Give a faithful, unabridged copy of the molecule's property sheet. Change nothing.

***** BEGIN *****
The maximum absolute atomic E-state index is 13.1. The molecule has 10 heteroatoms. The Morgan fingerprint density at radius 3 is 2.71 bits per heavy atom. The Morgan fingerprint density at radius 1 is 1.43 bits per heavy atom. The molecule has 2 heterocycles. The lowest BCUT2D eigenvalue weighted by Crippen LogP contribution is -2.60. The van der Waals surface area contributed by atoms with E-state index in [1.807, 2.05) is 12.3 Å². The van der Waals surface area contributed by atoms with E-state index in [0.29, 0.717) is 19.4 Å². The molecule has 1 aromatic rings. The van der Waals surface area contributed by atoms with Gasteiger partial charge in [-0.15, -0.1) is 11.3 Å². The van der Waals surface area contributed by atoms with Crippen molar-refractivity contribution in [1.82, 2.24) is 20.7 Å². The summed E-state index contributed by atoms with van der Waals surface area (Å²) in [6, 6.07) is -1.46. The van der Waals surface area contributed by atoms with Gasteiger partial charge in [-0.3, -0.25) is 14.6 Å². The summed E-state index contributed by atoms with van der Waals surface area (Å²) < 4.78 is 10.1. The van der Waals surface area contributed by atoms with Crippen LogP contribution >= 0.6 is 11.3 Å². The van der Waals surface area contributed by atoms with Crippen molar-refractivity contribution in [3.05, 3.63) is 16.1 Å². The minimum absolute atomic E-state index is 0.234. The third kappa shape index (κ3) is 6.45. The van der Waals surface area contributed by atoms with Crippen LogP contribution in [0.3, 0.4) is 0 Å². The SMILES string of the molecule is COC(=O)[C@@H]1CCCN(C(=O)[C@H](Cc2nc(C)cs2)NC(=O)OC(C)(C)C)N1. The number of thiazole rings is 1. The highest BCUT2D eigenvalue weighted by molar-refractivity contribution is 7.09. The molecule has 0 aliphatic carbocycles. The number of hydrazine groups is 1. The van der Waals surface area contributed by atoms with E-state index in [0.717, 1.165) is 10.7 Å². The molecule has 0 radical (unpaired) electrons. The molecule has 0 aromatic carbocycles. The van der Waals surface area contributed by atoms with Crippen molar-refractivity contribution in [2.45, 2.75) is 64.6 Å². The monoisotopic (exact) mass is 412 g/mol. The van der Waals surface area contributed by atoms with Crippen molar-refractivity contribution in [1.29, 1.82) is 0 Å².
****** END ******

The maximum absolute atomic E-state index is 13.1. The molecule has 10 heteroatoms. The Morgan fingerprint density at radius 3 is 2.71 bits per heavy atom. The Morgan fingerprint density at radius 1 is 1.43 bits per heavy atom. The molecule has 2 heterocycles. The lowest BCUT2D eigenvalue weighted by Crippen LogP contribution is -2.60. The van der Waals surface area contributed by atoms with E-state index in [1.807, 2.05) is 12.3 Å². The van der Waals surface area contributed by atoms with E-state index in [0.29, 0.717) is 19.4 Å². The molecule has 1 aromatic rings. The van der Waals surface area contributed by atoms with Gasteiger partial charge in [-0.15, -0.1) is 11.3 Å². The van der Waals surface area contributed by atoms with Crippen molar-refractivity contribution in [1.82, 2.24) is 20.7 Å². The summed E-state index contributed by atoms with van der Waals surface area (Å²) in [6, 6.07) is -1.46. The van der Waals surface area contributed by atoms with Gasteiger partial charge in [-0.3, -0.25) is 14.6 Å². The summed E-state index contributed by atoms with van der Waals surface area (Å²) < 4.78 is 10.1. The van der Waals surface area contributed by atoms with Crippen LogP contribution >= 0.6 is 11.3 Å². The van der Waals surface area contributed by atoms with Crippen molar-refractivity contribution in [3.05, 3.63) is 16.1 Å². The minimum absolute atomic E-state index is 0.234. The third kappa shape index (κ3) is 6.45. The van der Waals surface area contributed by atoms with Crippen LogP contribution in [0.3, 0.4) is 0 Å². The SMILES string of the molecule is COC(=O)[C@@H]1CCCN(C(=O)[C@H](Cc2nc(C)cs2)NC(=O)OC(C)(C)C)N1. The number of thiazole rings is 1. The highest BCUT2D eigenvalue weighted by molar-refractivity contribution is 7.09. The molecule has 0 aliphatic carbocycles. The number of hydrazine groups is 1. The van der Waals surface area contributed by atoms with E-state index in [0.717, 1.165) is 10.7 Å². The molecule has 0 radical (unpaired) electrons. The molecule has 0 aromatic carbocycles. The van der Waals surface area contributed by atoms with Crippen molar-refractivity contribution in [2.45, 2.75) is 64.6 Å². The monoisotopic (exact) mass is 412 g/mol. The van der Waals surface area contributed by atoms with Crippen molar-refractivity contribution in [1.29, 1.82) is 0 Å².